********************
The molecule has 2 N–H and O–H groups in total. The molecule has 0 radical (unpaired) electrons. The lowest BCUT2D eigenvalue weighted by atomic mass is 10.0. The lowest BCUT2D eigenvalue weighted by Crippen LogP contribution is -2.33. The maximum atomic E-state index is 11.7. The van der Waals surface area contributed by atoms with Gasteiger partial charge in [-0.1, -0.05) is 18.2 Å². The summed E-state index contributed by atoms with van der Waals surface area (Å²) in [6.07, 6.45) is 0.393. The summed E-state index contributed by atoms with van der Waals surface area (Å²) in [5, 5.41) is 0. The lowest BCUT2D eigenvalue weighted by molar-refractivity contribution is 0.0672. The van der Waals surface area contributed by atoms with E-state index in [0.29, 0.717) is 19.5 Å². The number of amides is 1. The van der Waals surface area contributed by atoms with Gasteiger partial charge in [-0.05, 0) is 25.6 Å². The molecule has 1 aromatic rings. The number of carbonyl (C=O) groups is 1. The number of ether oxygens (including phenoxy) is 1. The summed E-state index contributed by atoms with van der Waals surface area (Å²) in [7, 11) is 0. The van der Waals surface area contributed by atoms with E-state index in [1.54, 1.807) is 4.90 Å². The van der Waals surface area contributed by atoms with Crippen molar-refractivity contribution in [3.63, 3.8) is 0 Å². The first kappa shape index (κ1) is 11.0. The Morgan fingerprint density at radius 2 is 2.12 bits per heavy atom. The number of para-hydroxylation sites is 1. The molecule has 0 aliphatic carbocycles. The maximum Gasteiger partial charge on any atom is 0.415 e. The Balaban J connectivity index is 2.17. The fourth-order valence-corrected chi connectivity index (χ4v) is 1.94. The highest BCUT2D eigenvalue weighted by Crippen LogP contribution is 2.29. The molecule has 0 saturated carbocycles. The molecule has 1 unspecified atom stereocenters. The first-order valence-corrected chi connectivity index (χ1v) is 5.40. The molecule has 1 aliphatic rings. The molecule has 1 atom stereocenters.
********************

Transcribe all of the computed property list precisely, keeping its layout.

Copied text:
The molecule has 2 N–H and O–H groups in total. The molecule has 0 radical (unpaired) electrons. The lowest BCUT2D eigenvalue weighted by atomic mass is 10.0. The lowest BCUT2D eigenvalue weighted by Crippen LogP contribution is -2.33. The maximum atomic E-state index is 11.7. The van der Waals surface area contributed by atoms with Gasteiger partial charge in [-0.1, -0.05) is 18.2 Å². The summed E-state index contributed by atoms with van der Waals surface area (Å²) in [6.07, 6.45) is 0.393. The summed E-state index contributed by atoms with van der Waals surface area (Å²) in [5, 5.41) is 0. The lowest BCUT2D eigenvalue weighted by molar-refractivity contribution is 0.0672. The van der Waals surface area contributed by atoms with E-state index in [0.29, 0.717) is 19.5 Å². The number of amides is 1. The van der Waals surface area contributed by atoms with Gasteiger partial charge in [-0.05, 0) is 25.6 Å². The molecule has 1 aromatic rings. The number of carbonyl (C=O) groups is 1. The number of ether oxygens (including phenoxy) is 1. The summed E-state index contributed by atoms with van der Waals surface area (Å²) in [7, 11) is 0. The van der Waals surface area contributed by atoms with E-state index in [1.54, 1.807) is 4.90 Å². The van der Waals surface area contributed by atoms with Crippen molar-refractivity contribution in [3.63, 3.8) is 0 Å². The first kappa shape index (κ1) is 11.0. The Morgan fingerprint density at radius 2 is 2.12 bits per heavy atom. The number of para-hydroxylation sites is 1. The molecule has 0 aliphatic carbocycles. The maximum Gasteiger partial charge on any atom is 0.415 e. The Balaban J connectivity index is 2.17. The fourth-order valence-corrected chi connectivity index (χ4v) is 1.94. The highest BCUT2D eigenvalue weighted by Crippen LogP contribution is 2.29. The molecule has 0 saturated carbocycles. The molecule has 1 unspecified atom stereocenters. The first-order valence-corrected chi connectivity index (χ1v) is 5.40. The molecule has 1 aliphatic rings. The molecule has 1 atom stereocenters.